Design for Test: ATPG keeps pace with design complexity


Automatic test-pattern generation (ATPG) has played a key role in semiconductor logic test, but several trends driving the need for semiconductor test quality are challenging traditional ATPG tools.

According to Robert Ruiz, senior marketing manager for test at Synopsys, 16-nm and 14-nm designs are increasingly adopting FinFET nodes. Chips are becoming increasingly complex, with designs having 5 million or more placed instances becoming common. The emergence of subtle defects is resulting in 50% of the defects not found with standard tests. And safety-critical automotive applications require less than one defect per million parts.

These trends, said Ruiz in a recent phone interview, are driving silicon test costs, impacting ATPG runtimes, and delaying the test of first silicon. Increasing compute cores per machine would seem to offer faster ATPG runtimes, but, said Ruiz, ATPG core usage is limited by memory, preventing full utilization of available cores.

To enhance ATPG performance to meet these challenges, Synopsys has introduced TetraMAX II ATPG, which boosts pattern-generation speed tenfold, cuts required patterns by 25%, and incorporates what Ruiz called production-proven interfaces for scan-rule checking and risk-free deployment.

In addition, SGS-TÜV Saar GmbH has certified TetraMAX II ATPG to ISO 26262 Automotive Safety Integrity Level (ASIL) D requirements for safety-critical automotive applications. “Tool qualification according to ISO 26262 is an important contribution to increased engineers’ confidence in the EDA software tools they use to develop automotive ICs targeted at electronic safety systems,” said Gudrun Neumann, product manager of Functional Safety Software at SGS-TÜV Saar, in a press release. “Satisfying the ISO 26262 for the most stringent ASIL D applications enables IC design teams to accelerate the overall functional safety certification requirements for their products. Synopsys’ TetraMAX II ATPG complies with the ASIL D safety requirements for software tools used in the development of safety-related electronic systems. SGS-TÜV Saar’s certificate for TetraMAX II is based on a successful functional safety evaluation of validation processes against the requirements of ISO 26262.”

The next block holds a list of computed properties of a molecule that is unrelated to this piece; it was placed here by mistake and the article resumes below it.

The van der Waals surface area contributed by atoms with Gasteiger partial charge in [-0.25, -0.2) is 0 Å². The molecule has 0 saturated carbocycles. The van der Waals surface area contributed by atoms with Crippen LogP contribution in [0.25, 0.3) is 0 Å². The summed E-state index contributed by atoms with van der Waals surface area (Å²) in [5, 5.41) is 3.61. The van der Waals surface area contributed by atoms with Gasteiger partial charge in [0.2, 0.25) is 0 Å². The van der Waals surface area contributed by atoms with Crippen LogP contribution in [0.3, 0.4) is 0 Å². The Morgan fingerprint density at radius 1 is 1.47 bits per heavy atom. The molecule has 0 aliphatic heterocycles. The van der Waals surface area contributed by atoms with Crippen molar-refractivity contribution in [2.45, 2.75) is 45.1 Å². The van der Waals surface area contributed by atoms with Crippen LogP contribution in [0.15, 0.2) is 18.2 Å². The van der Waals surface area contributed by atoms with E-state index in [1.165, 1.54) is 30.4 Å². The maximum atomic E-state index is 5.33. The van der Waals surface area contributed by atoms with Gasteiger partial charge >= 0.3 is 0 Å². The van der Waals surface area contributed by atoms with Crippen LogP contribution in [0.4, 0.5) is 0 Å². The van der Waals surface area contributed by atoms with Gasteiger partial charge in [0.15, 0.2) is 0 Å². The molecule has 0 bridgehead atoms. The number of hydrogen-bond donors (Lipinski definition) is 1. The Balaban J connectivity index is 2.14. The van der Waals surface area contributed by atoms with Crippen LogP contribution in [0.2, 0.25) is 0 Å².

Efficient fault targeting

Ruiz said TetraMAX II ATPG achieves benefits through more efficient multiple fault targeting. Traditional ATPG, he said, uses a sequential, slow method with little optimization to build a pattern by first targeting a primary fault, then a secondary fault, then a tertiary fault, and so on. In contrast, TetraMAX II ATPG employs what he called “iCubes,” each of which targets a fault. Many iCubes can be generated quickly in parallel across multiple cores, he said, and they can be intelligently combined to reduce the number of required patterns by 25%.

In addition, he said, TetraMAX II ATPG features fine-grain multithreading that eliminates the memory bottleneck, which speeds up pattern generation as cores are added, resulting in an order-of-magnitude runtime improvement.

Turnaround time can be reduced to a few days or hours for most complex designs, Ruiz said, allowing patterns to be available in time to test first-silicon samples. In addition, the 25% pattern reduction can be used to reduce time on the tester to lower test cost, or it can make room for additional high-quality slack-based or cell-aware patterns, he said. He noted that TetraMAX II ATPG generates the same pattern set regardless of the number of cores.

And finally, he said, TetraMAX II ATPG utilizes established links with Synopsys Galaxy Design Platform tools, such as the DFTMAX solution, the PrimeTime timing-analysis tool, and the StarRC extraction tool as well as other Synopsys tools including the Yield Explorer yield-management tool and Verdi debug tools (see figure).

%{[ data-embed-type="image" data-embed-id="5c37633c0114876c7c936460" data-embed-element="aside" data-embed-align="right" data-embed-alt="TetraMAX II ATPG with links to timing-analysis, extraction, yield-management, debug, and other tools Courtesy of Synopsys" data-embed-src="" data-embed-caption="TetraMAX II ATPG with links to timing-analysis, extraction, yield-management, debug, and other tools<br>Courtesy of Synopsys " ]}%
TetraMAX II ATPG with links to timing-analysis, extraction, yield-management, debug, and other tools
Courtesy of Synopsys

Ruiz noted that customers including STMicroelectronics and Toshiba have seen faster pattern-generation runtime and reduced pattern sets using TetraMAX II ATPG. STMicroelectronics required fast turnaround time (TAT) for generating high-quality manufacturing test patterns, and Toshiba required a much faster ATPG solution that generates many fewer test patterns while being fully power-aware.